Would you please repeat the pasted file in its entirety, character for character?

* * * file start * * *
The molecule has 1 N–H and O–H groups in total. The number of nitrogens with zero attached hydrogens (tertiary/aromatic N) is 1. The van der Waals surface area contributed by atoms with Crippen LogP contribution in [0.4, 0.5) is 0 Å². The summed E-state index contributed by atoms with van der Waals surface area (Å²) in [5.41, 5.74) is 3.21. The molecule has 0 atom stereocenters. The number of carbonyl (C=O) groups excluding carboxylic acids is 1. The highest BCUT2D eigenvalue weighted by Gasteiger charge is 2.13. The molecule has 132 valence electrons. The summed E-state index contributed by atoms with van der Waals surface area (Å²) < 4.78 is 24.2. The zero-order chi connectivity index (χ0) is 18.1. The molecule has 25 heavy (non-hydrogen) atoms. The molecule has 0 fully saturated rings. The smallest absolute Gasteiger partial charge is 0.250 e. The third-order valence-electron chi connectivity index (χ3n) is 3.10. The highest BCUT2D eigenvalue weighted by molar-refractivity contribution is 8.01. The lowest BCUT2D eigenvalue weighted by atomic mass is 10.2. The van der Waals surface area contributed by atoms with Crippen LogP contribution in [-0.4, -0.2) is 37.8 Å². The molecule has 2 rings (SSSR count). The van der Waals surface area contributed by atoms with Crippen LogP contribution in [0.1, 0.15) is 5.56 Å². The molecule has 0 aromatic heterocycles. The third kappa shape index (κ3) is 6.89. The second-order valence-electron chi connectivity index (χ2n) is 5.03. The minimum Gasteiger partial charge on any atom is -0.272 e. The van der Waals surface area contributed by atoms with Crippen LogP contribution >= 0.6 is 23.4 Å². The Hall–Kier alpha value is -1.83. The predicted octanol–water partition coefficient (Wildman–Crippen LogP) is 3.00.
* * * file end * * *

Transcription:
The molecule has 1 N–H and O–H groups in total. The number of nitrogens with zero attached hydrogens (tertiary/aromatic N) is 1. The van der Waals surface area contributed by atoms with Crippen LogP contribution in [0.4, 0.5) is 0 Å². The summed E-state index contributed by atoms with van der Waals surface area (Å²) in [5.41, 5.74) is 3.21. The molecule has 0 atom stereocenters. The number of carbonyl (C=O) groups excluding carboxylic acids is 1. The highest BCUT2D eigenvalue weighted by Gasteiger charge is 2.13. The molecule has 132 valence electrons. The summed E-state index contributed by atoms with van der Waals surface area (Å²) < 4.78 is 24.2. The zero-order chi connectivity index (χ0) is 18.1. The molecule has 25 heavy (non-hydrogen) atoms. The molecule has 0 fully saturated rings. The smallest absolute Gasteiger partial charge is 0.250 e. The third-order valence-electron chi connectivity index (χ3n) is 3.10. The highest BCUT2D eigenvalue weighted by molar-refractivity contribution is 8.01. The lowest BCUT2D eigenvalue weighted by atomic mass is 10.2. The van der Waals surface area contributed by atoms with Crippen LogP contribution in [-0.4, -0.2) is 37.8 Å². The molecule has 2 rings (SSSR count). The van der Waals surface area contributed by atoms with Crippen LogP contribution in [0.1, 0.15) is 5.56 Å². The molecule has 0 aromatic heterocycles. The third kappa shape index (κ3) is 6.89. The second-order valence-electron chi connectivity index (χ2n) is 5.03. The minimum Gasteiger partial charge on any atom is -0.272 e. The van der Waals surface area contributed by atoms with Crippen LogP contribution >= 0.6 is 23.4 Å². The Hall–Kier alpha value is -1.83. The predicted octanol–water partition coefficient (Wildman–Crippen LogP) is 3.00.